Takedown Notice Sends Battlestar Galactica Modders Fleeing

A swell Battlestar Galactica mod for Nexus drew the attention of NBC Universal, who sent a cease-and-desist over to ModDB, which had been hosting the work on it. And 19 other BSG mods. All have been wiped out.

"I was shocked and saddened when i got the message from ModDB admins that our mod, the Nexus BSG mod is being pulled due to copyright claims of NBC Universal," one of the mod's leads wrote. "This we cannot fight, these are the terms of ModDB, and we are making our projects based on NBCU's intellectual property."

Nonetheless, this rag-tag fugitive fleet is on a lonely quest for permission from NBCU to continue with the mod. They're asking people to start an email writing campaign through the company's official contact-us page.

We've seen big bad IP holders show mercy in these situations before, but it sometimes takes years, and that's involving companies whose IPs were already video games. NBCU simply may not have any sympathy for the modders because they have little exposure to such communities. The ModDB thread is not full of much optimism; many are talking about boycotts and anger and exacting any kind of revenge they can, which will probably be not much.

That's for the Nexus mod. Apparently those who worked on the BSG Diaspora mod are pissed that their work was obliterated now that NBCU finally noticed what was going on.

This only means that the mod work is gone from ModDB; maybe these projects will be taken underground to another host meantime.

Calling Out to All Battlestar Galactica Modders! [ModDB — Thanks Paul W!]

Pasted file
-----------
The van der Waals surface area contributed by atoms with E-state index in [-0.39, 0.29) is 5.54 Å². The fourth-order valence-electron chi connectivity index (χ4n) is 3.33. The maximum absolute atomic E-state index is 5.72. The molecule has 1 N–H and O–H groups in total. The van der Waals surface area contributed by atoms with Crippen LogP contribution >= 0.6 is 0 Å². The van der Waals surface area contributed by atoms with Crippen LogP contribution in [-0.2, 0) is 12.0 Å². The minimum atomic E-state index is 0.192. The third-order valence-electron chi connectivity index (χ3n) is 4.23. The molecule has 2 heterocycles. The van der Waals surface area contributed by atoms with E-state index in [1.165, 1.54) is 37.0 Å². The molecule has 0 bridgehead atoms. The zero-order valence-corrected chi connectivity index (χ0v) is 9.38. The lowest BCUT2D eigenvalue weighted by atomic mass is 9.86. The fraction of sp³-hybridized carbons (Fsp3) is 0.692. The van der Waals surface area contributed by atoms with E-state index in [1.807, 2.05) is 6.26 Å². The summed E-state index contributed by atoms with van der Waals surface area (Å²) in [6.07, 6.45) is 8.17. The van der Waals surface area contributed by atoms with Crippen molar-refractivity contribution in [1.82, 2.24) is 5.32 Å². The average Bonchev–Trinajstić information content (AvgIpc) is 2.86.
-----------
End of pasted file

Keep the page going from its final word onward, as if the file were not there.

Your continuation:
Comments

    Well, that sucks. I am not a big fan of BG, but I still don't mind it, and this sort of stuff is stupid. Homage to a franchise is what the modding community do best, and when you piss them off, all it will take is a call to 'anonymous' and I will bet NBCs site will be down in a few days...

    Hopefully they will show a little mercy, because its kinda stupid that they'd shut all these modders down (was really looking forward to diaspora and btrl). It's meant as an homage, it'd be like if they went to common and told the cosplayers to undress :-/

    I hate it when IP holders do something like this.

    I get that NBC own the copyright, and that they want to protect any future earnings from games they make, but shutting down people who love the universe and want to show it seems incredibly short-sighted.

      What's more short-sighted. The IP holder's actions - or that the MOD didn't start with an email or phone call to the IP holder.

      Yeah, but as the article says, the IP holder might not even be aware of the scope of the modding community.
      I would be better if they offered to take the development onboard or (although mabey it goes against the TOS), offer to take over control of the game in it's current state! C'mon NBC Universal, do some research and see the potential here!

    Kneejerk reaction from a company that just wants to throw its weight around. With the work that's gone into this mod I reckon NBCU could have invested a few grand and come out with a stellar BSG game, made some money and improved their standing with fans.